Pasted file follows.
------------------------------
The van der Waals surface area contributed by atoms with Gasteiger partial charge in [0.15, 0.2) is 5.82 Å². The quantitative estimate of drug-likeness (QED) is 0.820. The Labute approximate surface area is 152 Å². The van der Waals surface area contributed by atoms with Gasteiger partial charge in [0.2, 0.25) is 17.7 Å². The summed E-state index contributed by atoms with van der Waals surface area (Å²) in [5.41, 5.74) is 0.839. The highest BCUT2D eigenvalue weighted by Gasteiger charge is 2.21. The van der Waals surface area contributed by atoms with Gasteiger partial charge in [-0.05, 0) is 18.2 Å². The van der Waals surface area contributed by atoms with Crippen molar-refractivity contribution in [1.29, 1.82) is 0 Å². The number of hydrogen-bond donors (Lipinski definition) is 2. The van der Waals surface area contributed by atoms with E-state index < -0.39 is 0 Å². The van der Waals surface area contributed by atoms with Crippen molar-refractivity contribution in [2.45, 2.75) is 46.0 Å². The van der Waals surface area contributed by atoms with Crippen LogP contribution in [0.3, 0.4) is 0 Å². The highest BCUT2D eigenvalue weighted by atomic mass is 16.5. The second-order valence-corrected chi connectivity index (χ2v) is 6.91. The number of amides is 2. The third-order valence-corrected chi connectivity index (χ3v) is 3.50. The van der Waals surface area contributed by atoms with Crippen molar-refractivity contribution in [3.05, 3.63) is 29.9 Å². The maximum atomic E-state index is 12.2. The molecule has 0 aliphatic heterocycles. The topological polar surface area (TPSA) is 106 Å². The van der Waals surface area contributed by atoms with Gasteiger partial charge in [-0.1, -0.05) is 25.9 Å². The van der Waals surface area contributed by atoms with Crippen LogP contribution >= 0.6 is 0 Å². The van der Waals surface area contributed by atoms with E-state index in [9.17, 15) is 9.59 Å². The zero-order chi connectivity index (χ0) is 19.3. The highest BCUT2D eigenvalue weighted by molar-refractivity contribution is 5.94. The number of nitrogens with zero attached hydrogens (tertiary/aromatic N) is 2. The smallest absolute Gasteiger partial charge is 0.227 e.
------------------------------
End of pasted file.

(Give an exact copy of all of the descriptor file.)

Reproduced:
The van der Waals surface area contributed by atoms with Gasteiger partial charge in [0.15, 0.2) is 5.82 Å². The quantitative estimate of drug-likeness (QED) is 0.820. The Labute approximate surface area is 152 Å². The van der Waals surface area contributed by atoms with Gasteiger partial charge in [0.2, 0.25) is 17.7 Å². The summed E-state index contributed by atoms with van der Waals surface area (Å²) in [5.41, 5.74) is 0.839. The highest BCUT2D eigenvalue weighted by Gasteiger charge is 2.21. The van der Waals surface area contributed by atoms with Gasteiger partial charge in [-0.05, 0) is 18.2 Å². The van der Waals surface area contributed by atoms with Crippen molar-refractivity contribution in [1.29, 1.82) is 0 Å². The number of hydrogen-bond donors (Lipinski definition) is 2. The van der Waals surface area contributed by atoms with E-state index < -0.39 is 0 Å². The van der Waals surface area contributed by atoms with Crippen molar-refractivity contribution in [2.45, 2.75) is 46.0 Å². The van der Waals surface area contributed by atoms with Crippen LogP contribution in [0.3, 0.4) is 0 Å². The highest BCUT2D eigenvalue weighted by atomic mass is 16.5. The second-order valence-corrected chi connectivity index (χ2v) is 6.91. The number of amides is 2. The third-order valence-corrected chi connectivity index (χ3v) is 3.50. The van der Waals surface area contributed by atoms with Crippen molar-refractivity contribution in [3.05, 3.63) is 29.9 Å². The maximum atomic E-state index is 12.2. The molecule has 0 aliphatic heterocycles. The topological polar surface area (TPSA) is 106 Å². The van der Waals surface area contributed by atoms with Gasteiger partial charge in [-0.1, -0.05) is 25.9 Å². The van der Waals surface area contributed by atoms with Crippen LogP contribution >= 0.6 is 0 Å². The van der Waals surface area contributed by atoms with E-state index in [9.17, 15) is 9.59 Å². The zero-order chi connectivity index (χ0) is 19.3. The highest BCUT2D eigenvalue weighted by molar-refractivity contribution is 5.94. The number of nitrogens with zero attached hydrogens (tertiary/aromatic N) is 2. The smallest absolute Gasteiger partial charge is 0.227 e.